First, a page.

Lucrecia Martel Seasons Announced
The seasons, which are programmed in partnership and in parallel with one another, will take place at BFI Southbank (CLOSE-UP: LUCRECIA MARTEL from 21 May – 7 June) and the ICA (ICA Lucrecia Martel Retrospective from 20 – 27 May).
Since the Argentine director came onto the scene with her debut feature La Ciénaga, fans of her work (who include Pedro Almodóvar) have eagerly awaited her next project. As her latest critically-lauded film Zama (2017) is released by New Wave Films in UK cinemas, BFI Southbank and the ICA will showcase Martel’s work alongside special events and talks, including onstage appearances by the director at both venues.
Zama will open at cinemas across the UK, including preview screenings and extended run at BFI Southbank and the ICA, following its Special Presentation in association with Sight & Sound at BFI London Film Festival 2017. This adaptation of Antonio Di Benedetto’s existential novel is Martel’s first feature since 2008’s The Headless Woman, and is a richly layered exploration of personal malaise. Daniel Giménez Cacho plays a minor officer in an unnamed colony of the 18th-century Spanish crown, desperate to relocate from his remote post to the city where his family lives, but who is beset by endless bureaucracy. A preview of the film at BFI Southbank on Tuesday 22 May will be followed by a Q&A with Martel, who will discuss her new work, as well as her career thus far.
Also screening in both seasons will be Martel’s debut feature La Ciénaga (2001), which tells the story of 50-something Mecha and her husband Gregorio, who are gloomily trying to cope with their teenage kids. Their lives parallel that of Mecha’s cousin, who lives in the nearby town of La Ciénaga. Soon, family tensions and resentments bubbling under the surface threaten to blow up in the cramped and heated conditions of both families. The screening of La Ciénaga on at the ICA on Sunday 20 May will be followed by a Q&A with Martel.
The Holy Girl (2004), (at BFI Southbank on Monday 21 May and ICA on Wednesday 23 May) also set in La Ciénaga, focuses on two teenage girls discovering their sexuality and an intense religious devotion at the same time. An incident during a medical conference at her mother’s hotel puts one of them on a mission of faith and discovery. Completing the line-up of Martel’s features is her take on the psychological thriller, The Headless Woman, (at BFI Southbank on Friday 25 May and ICA on Saturday 26 May) in which a woman unravels after she thinks she has accidentally killed someone on the road.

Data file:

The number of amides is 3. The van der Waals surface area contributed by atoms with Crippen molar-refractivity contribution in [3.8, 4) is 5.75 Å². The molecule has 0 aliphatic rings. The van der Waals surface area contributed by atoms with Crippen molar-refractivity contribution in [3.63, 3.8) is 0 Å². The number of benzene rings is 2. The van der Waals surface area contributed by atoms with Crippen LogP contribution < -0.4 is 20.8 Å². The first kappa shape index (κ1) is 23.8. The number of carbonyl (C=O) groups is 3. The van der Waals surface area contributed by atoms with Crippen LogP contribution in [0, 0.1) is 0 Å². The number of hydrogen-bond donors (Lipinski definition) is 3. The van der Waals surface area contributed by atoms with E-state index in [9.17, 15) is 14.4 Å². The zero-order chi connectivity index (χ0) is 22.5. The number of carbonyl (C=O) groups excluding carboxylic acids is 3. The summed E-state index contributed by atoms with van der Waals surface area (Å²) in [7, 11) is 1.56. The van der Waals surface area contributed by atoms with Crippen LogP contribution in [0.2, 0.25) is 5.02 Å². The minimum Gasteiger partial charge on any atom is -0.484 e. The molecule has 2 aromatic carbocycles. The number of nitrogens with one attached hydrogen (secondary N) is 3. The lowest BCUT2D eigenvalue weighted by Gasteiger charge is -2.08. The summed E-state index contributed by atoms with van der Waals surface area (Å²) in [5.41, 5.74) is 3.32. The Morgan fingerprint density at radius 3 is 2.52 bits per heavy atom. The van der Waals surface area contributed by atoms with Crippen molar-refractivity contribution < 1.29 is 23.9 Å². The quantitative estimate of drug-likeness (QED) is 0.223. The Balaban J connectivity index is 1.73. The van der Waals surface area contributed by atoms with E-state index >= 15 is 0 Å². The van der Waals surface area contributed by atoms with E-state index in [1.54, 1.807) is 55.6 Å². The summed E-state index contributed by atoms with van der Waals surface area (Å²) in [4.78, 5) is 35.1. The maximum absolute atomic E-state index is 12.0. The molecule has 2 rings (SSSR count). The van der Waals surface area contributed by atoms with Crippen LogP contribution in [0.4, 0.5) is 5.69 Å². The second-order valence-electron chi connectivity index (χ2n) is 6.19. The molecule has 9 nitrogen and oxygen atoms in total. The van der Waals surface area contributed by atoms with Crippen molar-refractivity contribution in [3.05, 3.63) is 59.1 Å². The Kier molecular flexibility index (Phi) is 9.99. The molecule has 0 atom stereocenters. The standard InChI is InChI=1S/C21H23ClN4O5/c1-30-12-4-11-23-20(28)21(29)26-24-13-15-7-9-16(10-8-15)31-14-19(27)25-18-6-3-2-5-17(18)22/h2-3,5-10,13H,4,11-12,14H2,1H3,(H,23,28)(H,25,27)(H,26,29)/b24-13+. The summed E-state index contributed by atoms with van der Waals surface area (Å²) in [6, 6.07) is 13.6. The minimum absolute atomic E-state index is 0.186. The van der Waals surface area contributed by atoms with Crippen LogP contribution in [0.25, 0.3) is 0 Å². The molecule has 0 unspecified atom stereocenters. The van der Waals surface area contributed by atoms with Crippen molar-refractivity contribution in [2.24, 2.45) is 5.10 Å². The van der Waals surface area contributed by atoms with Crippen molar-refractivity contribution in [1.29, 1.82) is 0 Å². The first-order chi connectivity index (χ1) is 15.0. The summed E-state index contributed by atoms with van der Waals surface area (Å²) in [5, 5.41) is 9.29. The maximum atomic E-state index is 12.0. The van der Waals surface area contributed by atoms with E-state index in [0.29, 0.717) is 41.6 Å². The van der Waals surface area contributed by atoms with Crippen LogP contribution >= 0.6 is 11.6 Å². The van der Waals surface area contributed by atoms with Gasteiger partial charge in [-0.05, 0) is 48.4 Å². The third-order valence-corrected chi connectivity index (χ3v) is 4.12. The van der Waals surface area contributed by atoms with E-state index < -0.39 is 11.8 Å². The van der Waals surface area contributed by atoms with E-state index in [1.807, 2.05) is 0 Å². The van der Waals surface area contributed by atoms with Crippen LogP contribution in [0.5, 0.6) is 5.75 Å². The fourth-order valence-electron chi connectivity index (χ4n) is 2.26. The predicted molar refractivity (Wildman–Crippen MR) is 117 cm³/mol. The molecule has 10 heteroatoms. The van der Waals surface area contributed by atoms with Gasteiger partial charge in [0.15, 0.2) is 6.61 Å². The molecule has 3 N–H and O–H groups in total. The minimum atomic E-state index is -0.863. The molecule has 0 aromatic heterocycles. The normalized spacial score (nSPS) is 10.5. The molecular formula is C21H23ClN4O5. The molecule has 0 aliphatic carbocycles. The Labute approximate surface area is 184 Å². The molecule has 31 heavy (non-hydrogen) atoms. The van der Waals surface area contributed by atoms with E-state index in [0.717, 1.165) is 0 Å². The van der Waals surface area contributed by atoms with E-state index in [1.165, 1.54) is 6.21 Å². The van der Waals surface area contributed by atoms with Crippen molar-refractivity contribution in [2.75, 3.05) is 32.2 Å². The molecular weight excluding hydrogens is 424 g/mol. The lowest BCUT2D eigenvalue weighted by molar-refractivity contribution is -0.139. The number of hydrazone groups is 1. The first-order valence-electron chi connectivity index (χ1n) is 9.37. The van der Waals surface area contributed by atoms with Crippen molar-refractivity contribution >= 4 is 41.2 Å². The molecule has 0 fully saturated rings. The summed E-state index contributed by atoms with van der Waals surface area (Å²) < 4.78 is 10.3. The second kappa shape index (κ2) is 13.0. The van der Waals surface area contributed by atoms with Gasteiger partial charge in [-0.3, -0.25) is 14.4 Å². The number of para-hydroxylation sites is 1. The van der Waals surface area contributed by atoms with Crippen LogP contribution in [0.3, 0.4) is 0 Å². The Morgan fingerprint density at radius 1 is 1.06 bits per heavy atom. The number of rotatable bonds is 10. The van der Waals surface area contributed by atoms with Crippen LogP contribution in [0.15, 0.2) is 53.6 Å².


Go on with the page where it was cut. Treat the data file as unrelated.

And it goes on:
Also taking place at the ICA will be a programme of Martel shorts, curated by the director herself, and the UK premiere of the documentary Light Years (Manuel Abramovich, 2017), which reveals the story behind the making of Zama. For those wishing to delve deeper into Martel’s work, there will be The Close-Up Salon: Lucrecia Martel at BFI Southbank on Sunday 27 May. This afternoon of illustrated presentations and rich discussion will carefully unravel Martel’s intricate and enigmatic filmmaking, considering how gender, race and class function in her films, as well as the importance of Argentine history and national identity.
The Institute of Contemporary Arts (ICA) will run their ICA Lucrecia Martel Retrospective from 20 – 27 May.
CLOSE-UP: LUCRECIA MARTEL (21 May – 7 June) is the latest in BFI Southbank’s CLOSE-UP series, which focuses on vibrant and important voices currently working in the industry who have produced a small but significant body of work.